Computational methods for the analysis of protein structure and function

Bartoli, Lisa (2009) Computational methods for the analysis of protein structure and function , [Dissertation thesis], Alma Mater Studiorum Università di Bologna. Dottorato di ricerca in Fisica, 21 Ciclo. DOI 10.6092/unibo/amsdottorato/1225.
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The vast majority of known proteins have not yet been experimentally characterized and little is known about their function. The design and implementation of computational tools can provide insight into the function of proteins based on their sequence, their structure, their evolutionary history and their association with other proteins. Knowledge of the three-dimensional (3D) structure of a protein can lead to a deep understanding of its mode of action and interaction, but currently the structures of <1% of sequences have been experimentally solved. For this reason, it became urgent to develop new methods that are able to computationally extract relevant information from protein sequence and structure. The starting point of my work has been the study of the properties of contacts between protein residues, since they constrain protein folding and characterize different protein structures. Prediction of residue contacts in proteins is an interesting problem whose solution may be useful in protein folding recognition and de novo design. The prediction of these contacts requires the study of the protein inter-residue distances related to the specific type of amino acid pair that are encoded in the so-called contact map. An interesting new way of analyzing those structures came out when network studies were introduced, with pivotal papers demonstrating that protein contact networks also exhibit small-world behavior. In order to highlight constraints for the prediction of protein contact maps and for applications in the field of protein structure prediction and/or reconstruction from experimentally determined contact maps, I studied to which extent the characteristic path length and clustering coefficient of the protein contacts network are values that reveal characteristic features of protein contact maps. Provided that residue contacts are known for a protein sequence, the major features of its 3D structure could be deduced by combining this knowledge with correctly predicted motifs of secondary structure. In the second part of my work I focused on a particular protein structural motif, the coiled-coil, known to mediate a variety of fundamental biological interactions. Coiled-coils are found in a variety of structural forms and in a wide range of proteins including, for example, small units such as leucine zippers that drive the dimerization of many transcription factors or more complex structures such as the family of viral proteins responsible for virus-host membrane fusion. The coiled-coil structural motif is estimated to account for 5-10% of the protein sequences in the various genomes. Given their biological importance, in my work I introduced a Hidden Markov Model (HMM) that exploits the evolutionary information derived from multiple sequence alignments, to predict coiled-coil regions and to discriminate coiled-coil sequences. The results indicate that the new HMM outperforms all the existing programs and can be adopted for the coiled-coil prediction and for large-scale genome annotation. Genome annotation is a key issue in modern computational biology, being the starting point towards the understanding of the complex processes involved in biological networks. The rapid growth in the number of protein sequences and structures available poses new fundamental problems that still deserve an interpretation. Nevertheless, these data are at the basis of the design of new strategies for tackling problems such as the prediction of protein structure and function. Experimental determination of the functions of all these proteins would be a hugely time-consuming and costly task and, in most instances, has not been carried out. As an example, currently, approximately only 20% of annotated proteins in the Homo sapiens genome have been experimentally characterized. A commonly adopted procedure for annotating protein sequences relies on the "inheritance through homology" based on the notion that similar sequences share similar functions and structures. This procedure consists in the assignment of sequences to a specific group of functionally related sequences which had been grouped through clustering techniques. The clustering procedure is based on suitable similarity rules, since predicting protein structure and function from sequence largely depends on the value of sequence identity. However, additional levels of complexity are due to multi-domain proteins, to proteins that share common domains but that do not necessarily share the same function, to the finding that different combinations of shared domains can lead to different biological roles. In the last part of this study I developed and validate a system that contributes to sequence annotation by taking advantage of a validated transfer through inheritance procedure of the molecular functions and of the structural templates. After a cross-genome comparison with the BLAST program, clusters were built on the basis of two stringent constraints on sequence identity and coverage of the alignment. The adopted measure explicity answers to the problem of multi-domain proteins annotation and allows a fine grain division of the whole set of proteomes used, that ensures cluster homogeneity in terms of sequence length. A high level of coverage of structure templates on the length of protein sequences within clusters ensures that multi-domain proteins when present can be templates for sequences of similar length. This annotation procedure includes the possibility of reliably transferring statistically validated functions and structures to sequences considering information available in the present data bases of molecular functions and structures.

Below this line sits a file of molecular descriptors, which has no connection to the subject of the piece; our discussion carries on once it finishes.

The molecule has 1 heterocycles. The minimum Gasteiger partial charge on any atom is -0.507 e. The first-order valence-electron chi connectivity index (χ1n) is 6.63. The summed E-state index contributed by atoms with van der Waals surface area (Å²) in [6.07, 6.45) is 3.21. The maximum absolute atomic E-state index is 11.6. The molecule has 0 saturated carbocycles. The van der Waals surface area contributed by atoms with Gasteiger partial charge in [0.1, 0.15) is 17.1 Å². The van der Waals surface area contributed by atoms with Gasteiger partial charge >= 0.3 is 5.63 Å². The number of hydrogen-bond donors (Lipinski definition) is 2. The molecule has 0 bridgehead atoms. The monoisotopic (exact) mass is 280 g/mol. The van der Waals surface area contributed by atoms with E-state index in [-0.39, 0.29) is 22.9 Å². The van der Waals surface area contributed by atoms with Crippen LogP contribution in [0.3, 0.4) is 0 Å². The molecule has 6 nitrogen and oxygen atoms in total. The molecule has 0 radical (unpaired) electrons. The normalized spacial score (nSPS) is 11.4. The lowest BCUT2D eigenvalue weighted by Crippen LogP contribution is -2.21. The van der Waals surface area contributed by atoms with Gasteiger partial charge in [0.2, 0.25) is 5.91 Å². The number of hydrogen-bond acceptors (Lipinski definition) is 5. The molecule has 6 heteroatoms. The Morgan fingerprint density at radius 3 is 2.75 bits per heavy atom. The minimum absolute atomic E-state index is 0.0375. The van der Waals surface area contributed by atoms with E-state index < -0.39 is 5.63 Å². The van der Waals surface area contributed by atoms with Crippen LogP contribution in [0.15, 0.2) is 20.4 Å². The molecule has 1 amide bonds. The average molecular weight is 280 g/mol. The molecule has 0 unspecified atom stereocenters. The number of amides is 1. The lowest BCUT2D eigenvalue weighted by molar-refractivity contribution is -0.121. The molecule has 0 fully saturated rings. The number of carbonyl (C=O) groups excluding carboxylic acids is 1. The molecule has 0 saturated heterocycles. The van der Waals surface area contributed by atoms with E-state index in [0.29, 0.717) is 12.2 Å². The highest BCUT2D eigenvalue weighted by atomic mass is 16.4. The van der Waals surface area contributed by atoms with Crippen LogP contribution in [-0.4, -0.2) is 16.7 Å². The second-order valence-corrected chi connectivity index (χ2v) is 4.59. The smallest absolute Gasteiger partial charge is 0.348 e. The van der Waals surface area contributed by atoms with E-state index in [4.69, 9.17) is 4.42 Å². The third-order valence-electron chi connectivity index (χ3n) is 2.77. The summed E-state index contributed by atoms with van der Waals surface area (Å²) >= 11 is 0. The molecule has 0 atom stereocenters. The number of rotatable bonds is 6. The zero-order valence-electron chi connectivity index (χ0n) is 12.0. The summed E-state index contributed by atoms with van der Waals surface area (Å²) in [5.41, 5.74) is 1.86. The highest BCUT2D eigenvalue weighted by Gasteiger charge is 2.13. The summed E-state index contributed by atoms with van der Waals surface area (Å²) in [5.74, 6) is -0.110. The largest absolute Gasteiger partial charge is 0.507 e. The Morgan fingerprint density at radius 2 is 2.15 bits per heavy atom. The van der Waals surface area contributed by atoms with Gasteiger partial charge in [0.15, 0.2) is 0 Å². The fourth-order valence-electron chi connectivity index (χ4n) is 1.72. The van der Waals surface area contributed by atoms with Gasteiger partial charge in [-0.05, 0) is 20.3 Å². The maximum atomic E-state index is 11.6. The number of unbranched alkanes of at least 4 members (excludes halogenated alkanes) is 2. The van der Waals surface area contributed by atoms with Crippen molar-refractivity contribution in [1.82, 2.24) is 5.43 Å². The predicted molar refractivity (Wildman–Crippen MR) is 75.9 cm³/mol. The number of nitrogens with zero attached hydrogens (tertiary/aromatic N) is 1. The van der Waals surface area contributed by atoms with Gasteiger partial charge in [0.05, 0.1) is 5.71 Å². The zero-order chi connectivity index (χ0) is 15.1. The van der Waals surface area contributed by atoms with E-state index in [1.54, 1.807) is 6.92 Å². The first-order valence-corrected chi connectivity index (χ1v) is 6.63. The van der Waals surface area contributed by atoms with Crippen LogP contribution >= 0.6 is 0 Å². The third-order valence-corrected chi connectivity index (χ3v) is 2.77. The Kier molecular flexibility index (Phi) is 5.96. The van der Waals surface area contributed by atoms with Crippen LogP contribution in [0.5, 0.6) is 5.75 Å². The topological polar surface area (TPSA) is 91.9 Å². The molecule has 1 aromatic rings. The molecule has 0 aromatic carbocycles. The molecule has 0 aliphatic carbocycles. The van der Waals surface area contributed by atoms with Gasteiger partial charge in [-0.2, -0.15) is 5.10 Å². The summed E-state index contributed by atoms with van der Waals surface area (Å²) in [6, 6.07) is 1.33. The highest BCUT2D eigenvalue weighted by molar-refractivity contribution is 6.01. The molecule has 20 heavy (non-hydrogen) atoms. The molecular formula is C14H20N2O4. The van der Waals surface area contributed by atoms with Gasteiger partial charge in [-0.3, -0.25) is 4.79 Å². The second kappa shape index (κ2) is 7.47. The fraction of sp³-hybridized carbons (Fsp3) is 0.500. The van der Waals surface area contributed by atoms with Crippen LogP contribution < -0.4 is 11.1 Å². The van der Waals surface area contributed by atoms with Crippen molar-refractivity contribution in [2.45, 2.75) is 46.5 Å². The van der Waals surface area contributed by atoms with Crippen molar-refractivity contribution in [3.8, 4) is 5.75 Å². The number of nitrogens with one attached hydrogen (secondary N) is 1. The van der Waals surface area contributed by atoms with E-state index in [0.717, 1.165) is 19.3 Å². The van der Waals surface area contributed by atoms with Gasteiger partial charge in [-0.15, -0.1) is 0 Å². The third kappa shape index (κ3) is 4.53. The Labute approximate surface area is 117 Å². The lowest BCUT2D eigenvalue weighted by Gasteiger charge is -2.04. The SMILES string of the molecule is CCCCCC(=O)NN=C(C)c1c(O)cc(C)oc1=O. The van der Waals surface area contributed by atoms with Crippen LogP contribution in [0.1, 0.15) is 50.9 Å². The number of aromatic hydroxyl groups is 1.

Tipologia del documento
Tesi di dottorato
Bartoli, Lisa
Dottorato di ricerca
Scuola di dottorato
Scienze matematiche, fisiche ed astronomiche
Settore disciplinare
Settore concorsuale
Parole chiave
bioinformatics, protein structure prediction, protein function prediction, contact maps, coiled-coils, cross-genome comparison
Data di discussione
21 Maggio 2009